This was a retrospective review of prospectively collected data in a joint replacement center-based registry. Between April 2013 and June 2019, our center performed 194 primary medial UKAs in 112 patients. Of which, 112 patients (150 knees) received phase III mobile bearing cemented Oxford knee (Zimmer Biomet, Warsaw, Indiana) with Microplasty® instrumentation via a minimally invasive approach, one patients (2 knees) was implanted with Journey UKA (Smith and Nephew), and 37 patients (42 knees) received Zimmer Unicompartmental High Flex Knee System (Zimmer Inc., Warsaw, Indiana).
The indications for surgery were a confirmed diagnosis of isolated anteromedial osteoarthritis (AMOA), correctable varus deformity, a preoperative range of knee flexion greater than 100°, flexion contracture of less than 10°, and a clinically stable knee in the frontal and sagittal planes. Absolute contraindications for surgery included symptomatic patellofemoral disease or grooving of lateral patellofemoral joint, incompetent anterior cruciate ligament (ACL), or presence of inflammatory disease. The final judgment to proceed with UKA was intraoperative confirmation of an intact ACL and lateral compartment. The decision to use either a fixed or mobile bearing UKA was not randomized but rather based on the availability of the implants and equipment.
All patients received similar postoperative rehabilitation protocols and were evaluated at 1, 6, and 12 months of follow-up and then annually. Implant revision and reoperations were recorded. The patients were categorized into two groups for analysis: Oxford UKA and conventional fixed bearing UKA. Postoperative radiographs and computed tomography (CT) using a 64-row multislice CT system were performed. The radiographs closest to the postoperative 1-year timepoint were selected to assess alignment.
On anteroposterior (AP) views, the varus/valgus alignment of the femoral and tibial components were measured. On lateral views, the tibial slope was measured relative to anterior cortex of the tibia. Femoral and tibial axial rotation was obtained on CT axial cuts. Rotation of the femoral component was measured by using the transepicondylar axis (TEA) as reference. Reference for the tibial rotation was a line perpendicular to the posterior tibial cortex. The knee rotation angle (KRA) was the difference between the femoral and tibial axial rotation. A rotational mismatch was defined as a KRA of > 10° .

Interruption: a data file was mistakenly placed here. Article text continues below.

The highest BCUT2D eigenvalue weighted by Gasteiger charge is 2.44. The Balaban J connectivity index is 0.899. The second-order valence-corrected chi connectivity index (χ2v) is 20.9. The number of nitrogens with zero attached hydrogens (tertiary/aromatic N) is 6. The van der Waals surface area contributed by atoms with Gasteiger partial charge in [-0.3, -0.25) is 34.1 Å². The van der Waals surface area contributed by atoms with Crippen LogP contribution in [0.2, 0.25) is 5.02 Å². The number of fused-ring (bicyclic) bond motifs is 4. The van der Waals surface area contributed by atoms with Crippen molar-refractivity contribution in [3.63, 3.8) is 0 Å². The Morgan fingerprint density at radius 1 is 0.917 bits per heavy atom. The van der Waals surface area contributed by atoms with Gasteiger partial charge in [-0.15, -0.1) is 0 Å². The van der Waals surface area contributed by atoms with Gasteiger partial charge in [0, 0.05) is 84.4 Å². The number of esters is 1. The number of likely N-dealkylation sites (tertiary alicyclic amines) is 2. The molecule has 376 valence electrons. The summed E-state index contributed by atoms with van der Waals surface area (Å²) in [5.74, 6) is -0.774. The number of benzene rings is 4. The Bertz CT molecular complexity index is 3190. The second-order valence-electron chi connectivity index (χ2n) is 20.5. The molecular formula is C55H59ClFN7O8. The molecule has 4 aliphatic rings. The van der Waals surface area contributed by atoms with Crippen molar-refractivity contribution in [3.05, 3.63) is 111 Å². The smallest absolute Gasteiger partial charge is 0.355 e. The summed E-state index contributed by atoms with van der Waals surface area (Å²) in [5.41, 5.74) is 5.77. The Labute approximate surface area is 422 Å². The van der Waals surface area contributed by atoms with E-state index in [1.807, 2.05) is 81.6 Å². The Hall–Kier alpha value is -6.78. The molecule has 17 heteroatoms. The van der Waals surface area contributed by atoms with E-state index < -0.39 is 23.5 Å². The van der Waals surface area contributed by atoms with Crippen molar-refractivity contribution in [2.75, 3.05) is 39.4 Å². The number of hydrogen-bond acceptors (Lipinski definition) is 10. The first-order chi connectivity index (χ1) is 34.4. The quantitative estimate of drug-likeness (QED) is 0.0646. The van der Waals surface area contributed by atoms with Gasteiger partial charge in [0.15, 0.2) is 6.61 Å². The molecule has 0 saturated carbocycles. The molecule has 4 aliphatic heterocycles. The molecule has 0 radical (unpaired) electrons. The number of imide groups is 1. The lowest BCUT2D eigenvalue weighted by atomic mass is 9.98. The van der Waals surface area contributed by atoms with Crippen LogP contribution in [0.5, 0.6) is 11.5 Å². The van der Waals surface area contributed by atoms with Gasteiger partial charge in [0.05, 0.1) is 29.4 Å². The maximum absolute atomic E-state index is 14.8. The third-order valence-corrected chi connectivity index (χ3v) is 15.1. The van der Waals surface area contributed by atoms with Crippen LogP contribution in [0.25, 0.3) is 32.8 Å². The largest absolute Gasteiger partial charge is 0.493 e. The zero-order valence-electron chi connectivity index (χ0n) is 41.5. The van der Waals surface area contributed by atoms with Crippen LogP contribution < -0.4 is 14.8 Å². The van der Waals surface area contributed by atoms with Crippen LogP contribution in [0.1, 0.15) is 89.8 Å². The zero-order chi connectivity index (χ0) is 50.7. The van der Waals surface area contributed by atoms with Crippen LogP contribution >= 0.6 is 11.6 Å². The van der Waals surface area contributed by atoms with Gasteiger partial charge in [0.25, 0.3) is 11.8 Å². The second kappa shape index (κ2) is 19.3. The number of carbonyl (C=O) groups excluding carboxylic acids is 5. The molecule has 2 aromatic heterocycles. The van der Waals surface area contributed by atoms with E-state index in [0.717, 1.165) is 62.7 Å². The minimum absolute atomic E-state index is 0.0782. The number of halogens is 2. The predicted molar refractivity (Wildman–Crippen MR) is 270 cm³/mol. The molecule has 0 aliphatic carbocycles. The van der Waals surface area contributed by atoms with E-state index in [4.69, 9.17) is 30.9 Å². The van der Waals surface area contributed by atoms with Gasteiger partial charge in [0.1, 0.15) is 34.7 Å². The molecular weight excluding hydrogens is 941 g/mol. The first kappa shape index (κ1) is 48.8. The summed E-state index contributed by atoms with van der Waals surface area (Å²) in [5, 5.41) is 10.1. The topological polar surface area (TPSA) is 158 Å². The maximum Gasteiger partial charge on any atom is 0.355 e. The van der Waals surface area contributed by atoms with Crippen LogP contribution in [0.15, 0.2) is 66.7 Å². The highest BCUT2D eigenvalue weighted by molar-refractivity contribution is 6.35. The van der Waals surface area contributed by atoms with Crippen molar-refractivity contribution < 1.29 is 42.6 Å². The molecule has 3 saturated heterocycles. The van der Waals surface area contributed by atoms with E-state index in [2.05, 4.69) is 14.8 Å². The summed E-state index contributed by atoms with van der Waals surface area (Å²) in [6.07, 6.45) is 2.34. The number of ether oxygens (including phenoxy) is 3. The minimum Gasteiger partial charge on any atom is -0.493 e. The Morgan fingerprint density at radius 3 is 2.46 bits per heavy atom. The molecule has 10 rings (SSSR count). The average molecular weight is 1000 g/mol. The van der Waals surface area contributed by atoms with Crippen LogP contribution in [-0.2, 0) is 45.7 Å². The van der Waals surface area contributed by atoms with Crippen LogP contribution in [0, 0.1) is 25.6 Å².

The radiographs were measured by two independent observers. The intra- and interobserver reliabilities of each measurement were assessed using an intraclass correlation coefficient (ICC). The intra- and interobserver reliability for all radiographic measurements were considered acceptable, ranging from 0.86 to 0.99 and 0.93 to 0.99, respectively. The reference ranges for each component alignment were determined according to the manufacturers’ recommendations. Statistical analysis using the statistical package SPSS for Windows (v.15.0, Chicago, IL, USA) was performed using Student t test and Mann-Whitney nonparametric test. A p value < 0.05 was considered statistically significant in each analysis.
Of the 194 medial UKAs performed between April 2013 and June 2019, 150 were mobile bearing and 44 were conventional fixed bearing. All the mobile bearings were performed with Oxford Microplasty® instrumentation and all fixed bearing were performed with conventional instrumentation. There was a significant difference for time to follow-up (p < 0.005) because the center implanted the fixed bearing and the mobile bearing consecutively over time (Table 1). Furthermore, there was also a significant difference in operation time (p = 0.03). Three patients (3 knees, 1.5%) who underwent Zimmer UKA were complicated by fractures of the medial tibial condyle requiring revision to TKA within 60 days of index operation. There was one culture-negative periprosthetic infection (0.7%) in the Oxford mobile bearing group which required reoperation for washout and exchange of insert.
Postoperative CT was available in 80 patients (53.3%) with Oxford UKA, and 36 (94.7%) patients with fixed bearing UKA. The mean femoral component alignment for Oxford UKA was 0° (i.e. neutral to mechanical axis) (95% CI 0.5° valgus to 0.5° varus). All Oxford UKA were implanted within the reference range of 0 ± 10° as recommended by the manufacturer’s criteria. The mean femoral component alignment for conventional fixed bearing UKA (Zimmer UKA and Journey UKA) was 5.7° varus (95% CI 4.5 to 6.9° varus). In contrast to Oxford UKA, 26 fixed bearing UKA (63.4%) were implanted outside of the reference range of 0 ± 5° (p < 0.001) (Fig. 1).
The mean tibial component alignment for Oxford UKA was 2.3° varus (95% CI 1.6 to 2.7° varus), with 88.3% falling within the reference range. The mean tibial alignment for fixed bearing UKA was 1.8° varus (95% CI 1 to 2.6° varus), with 23 knees (56.1%) falling within the reference range (p < 0.001) (Fig. 2). In the sagittal plane, the mean tibial slope was 7° for Oxford UKA (95% CI 6.6–7.4), with 117 (97.5%) of knees falling within the recommended range. The mean tibial slope for fixed bearing UKA was 7.5° (95% CI 6.6 – 8.5), with 22 knees (53.7%) falling within the recommended range  (p < 0.001) (Fig. 3).